The weeks pass, and I will get to know you soon. Already at 33 weeks! Wow! Since the 20-week ultrasound, time is flying. Your room is ready, and I am relieved because I want to focus on you and your mother when you arrive.
I am so proud of your mother! She says she’s fine, but I can see how the pregnancy has been physically demanding on her. She has difficulty bending over, she walks funny, legs spread apart, and she rolls over in bed to get out! You might laugh, but you didn’t see her get out of the car, she’s hilarious! I try to help her, but boy is it fun to watch! Last weekend we prepared some meals that we put in the freezer to make sure that the return home goes smoothly after your birth.
I must say that after our last appointment, the doctor scared me when he said labour had started in your mother’s cervix. I really didn’t know what to say, but I understood better when he said her cervix was soft, 50% effaced and not really open. I then realised that the doctor was saying that she wasn’t in active labour and that her cervix was changing to get ready for childbirth. Yes! Even if there are no contractions, your weight can change the cervix without noticing it. I remember I learned that in prenatal classes. Right now, given how many weeks of the pregnancy we have gone through, everything is going well. When your mom feels stretching at the bottom of her tummy at night, I run her a warm/hot bath to soothe her and help stop the increasingly frequent contractions she feels after having been on her feet for long periods during the day. A maternity nurse told me to do this last week when I called in. She suggested the bath before going to the hospital, since the contractions weren’t regular, and her water hadn’t broken. You must think I was stressed, but I really don’t want you to arrive too early. That would mean that we’d have to leave you in the neonatology ward under supervised care! Stay in your oasis for now! I’ll be there when you come, don’t worry. You now weigh 2-3.4 kg and measure 40-51 cm.
Practical Advice :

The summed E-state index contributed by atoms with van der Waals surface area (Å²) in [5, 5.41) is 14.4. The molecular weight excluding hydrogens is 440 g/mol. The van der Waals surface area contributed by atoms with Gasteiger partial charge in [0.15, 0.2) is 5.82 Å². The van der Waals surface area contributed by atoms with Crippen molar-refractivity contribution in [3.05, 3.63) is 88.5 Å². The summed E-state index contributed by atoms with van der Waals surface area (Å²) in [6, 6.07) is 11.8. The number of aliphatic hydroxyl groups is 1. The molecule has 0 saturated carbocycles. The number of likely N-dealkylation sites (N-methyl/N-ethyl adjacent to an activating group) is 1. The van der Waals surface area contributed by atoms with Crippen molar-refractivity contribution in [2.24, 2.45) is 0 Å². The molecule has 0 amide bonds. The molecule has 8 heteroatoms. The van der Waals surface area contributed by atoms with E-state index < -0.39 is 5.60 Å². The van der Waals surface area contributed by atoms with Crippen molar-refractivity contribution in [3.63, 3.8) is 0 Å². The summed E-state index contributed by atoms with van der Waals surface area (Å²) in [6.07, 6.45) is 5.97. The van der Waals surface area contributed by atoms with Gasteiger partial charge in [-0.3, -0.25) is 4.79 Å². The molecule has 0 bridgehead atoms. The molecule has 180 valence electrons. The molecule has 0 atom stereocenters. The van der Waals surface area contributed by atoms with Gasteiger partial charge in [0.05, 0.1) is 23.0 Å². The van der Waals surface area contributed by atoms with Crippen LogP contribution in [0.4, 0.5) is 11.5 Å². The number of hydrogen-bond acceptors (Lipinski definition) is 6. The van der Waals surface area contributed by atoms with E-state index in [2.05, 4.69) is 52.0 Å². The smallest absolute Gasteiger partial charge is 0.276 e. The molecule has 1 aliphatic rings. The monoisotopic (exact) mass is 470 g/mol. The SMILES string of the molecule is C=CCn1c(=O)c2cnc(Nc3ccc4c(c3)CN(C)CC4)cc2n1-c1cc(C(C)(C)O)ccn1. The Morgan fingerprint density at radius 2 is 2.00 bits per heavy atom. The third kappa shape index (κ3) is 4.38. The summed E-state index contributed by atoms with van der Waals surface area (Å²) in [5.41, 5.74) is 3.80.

- Mom, prepare your suitcase for your stay in the hospital. Don’t wait until the last minute! You’ll be even more stressed. To help avoid forgetting things, you can read a list of things you should bring.
- For your next appointment, you can expect the caregiver to take a sample from the side of the vagina and anus to check for the presence of strep-B. This preventative procedure started around 1990, and it helps avoid complications and infections for the new mother and baby. The presence of strep-B is likely due to strep-B found in the mother’s gastrointestinal tract.
- The routine preventative sample is taken between 35 and 37 weeks of pregnancy. Between 20-30% of mothers carry it, meaning the test will be positive. If it’s your case, you will probably take antibiotics during labour in the hospital to limit the contamination risk for your baby during delivery. This applies for mothers who tested positive during a previous pregnancy, or who had a baby who had a neonatal infection.
Here are some suggestions to learn more about what’s happening to you and to help you prepare for what’s coming.
- Support during delivery
- Returning home after childbirth
- Childbirth in a birthing center
- Natural childbirth in a hospital
- Infant formulas
- Caesarean section or not?
- Relaxation and labour
- Ultrasounds and breastfeeding
The Baby Expert
Please share your experiences in the comments section.
Come back soon read: My 35-36 weeks of pregnancy to learn more.
This post is also available in: Français
La participation de partenaires tels que Berso est capitale à la réussite d’un site d’information tel que celui de Marie Fortier.
Tous les partenaires sont choisis avec soin par Marie pour leur contribution à la cause des bébés et des parents.
Mise en garde
Le site mariefortier.com et l’information complète qui s’y trouve se veulent des outils pratiques pour les futurs parents qui se préparent à l’arrivée de leur bébé.
Ces derniers n’entendent aucunement remplacer les compétences, les connaissances et l’expérience des professionnels de la santé qualifiés qui connaissent les faits, les circonstances et les symptômes propres à chaque individu. De ce fait, l’entreprise Marie Fortier inc. et les personnes qui y travaillent ne peuvent en aucun cas être tenues responsables des éventuels effets ou conséquences indésirables découlant de l’utilisation des informations fournies dans le présent site. Il incombe à l’utilisateur de consulter un médecin ou un autre professionnel de la santé qualifié pour les questions personnelles le concernant.